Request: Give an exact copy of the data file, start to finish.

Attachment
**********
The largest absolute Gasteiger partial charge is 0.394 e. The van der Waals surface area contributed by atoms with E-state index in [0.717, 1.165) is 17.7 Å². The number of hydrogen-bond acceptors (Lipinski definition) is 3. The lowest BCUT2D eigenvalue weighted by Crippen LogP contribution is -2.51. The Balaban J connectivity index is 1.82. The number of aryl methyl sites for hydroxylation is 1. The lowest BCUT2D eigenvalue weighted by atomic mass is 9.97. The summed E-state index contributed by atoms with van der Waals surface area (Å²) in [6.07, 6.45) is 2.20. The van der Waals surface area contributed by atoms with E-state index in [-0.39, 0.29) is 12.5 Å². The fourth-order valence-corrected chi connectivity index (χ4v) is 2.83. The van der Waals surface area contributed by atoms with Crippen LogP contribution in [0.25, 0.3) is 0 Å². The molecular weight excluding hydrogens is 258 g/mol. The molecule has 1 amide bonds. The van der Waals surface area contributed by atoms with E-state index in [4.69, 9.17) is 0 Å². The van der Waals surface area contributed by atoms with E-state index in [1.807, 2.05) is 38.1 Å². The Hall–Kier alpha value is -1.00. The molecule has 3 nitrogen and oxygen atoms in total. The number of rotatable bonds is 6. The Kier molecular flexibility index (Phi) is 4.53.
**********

The largest absolute Gasteiger partial charge is 0.394 e. The van der Waals surface area contributed by atoms with E-state index in [0.717, 1.165) is 17.7 Å². The number of hydrogen-bond acceptors (Lipinski definition) is 3. The lowest BCUT2D eigenvalue weighted by Crippen LogP contribution is -2.51. The Balaban J connectivity index is 1.82. The number of aryl methyl sites for hydroxylation is 1. The lowest BCUT2D eigenvalue weighted by atomic mass is 9.97. The summed E-state index contributed by atoms with van der Waals surface area (Å²) in [6.07, 6.45) is 2.20. The van der Waals surface area contributed by atoms with E-state index in [-0.39, 0.29) is 12.5 Å². The fourth-order valence-corrected chi connectivity index (χ4v) is 2.83. The van der Waals surface area contributed by atoms with Crippen LogP contribution in [0.25, 0.3) is 0 Å². The molecular weight excluding hydrogens is 258 g/mol. The molecule has 1 amide bonds. The van der Waals surface area contributed by atoms with E-state index in [4.69, 9.17) is 0 Å². The van der Waals surface area contributed by atoms with E-state index in [1.807, 2.05) is 38.1 Å². The Hall–Kier alpha value is -1.00. The molecule has 3 nitrogen and oxygen atoms in total. The number of rotatable bonds is 6. The Kier molecular flexibility index (Phi) is 4.53.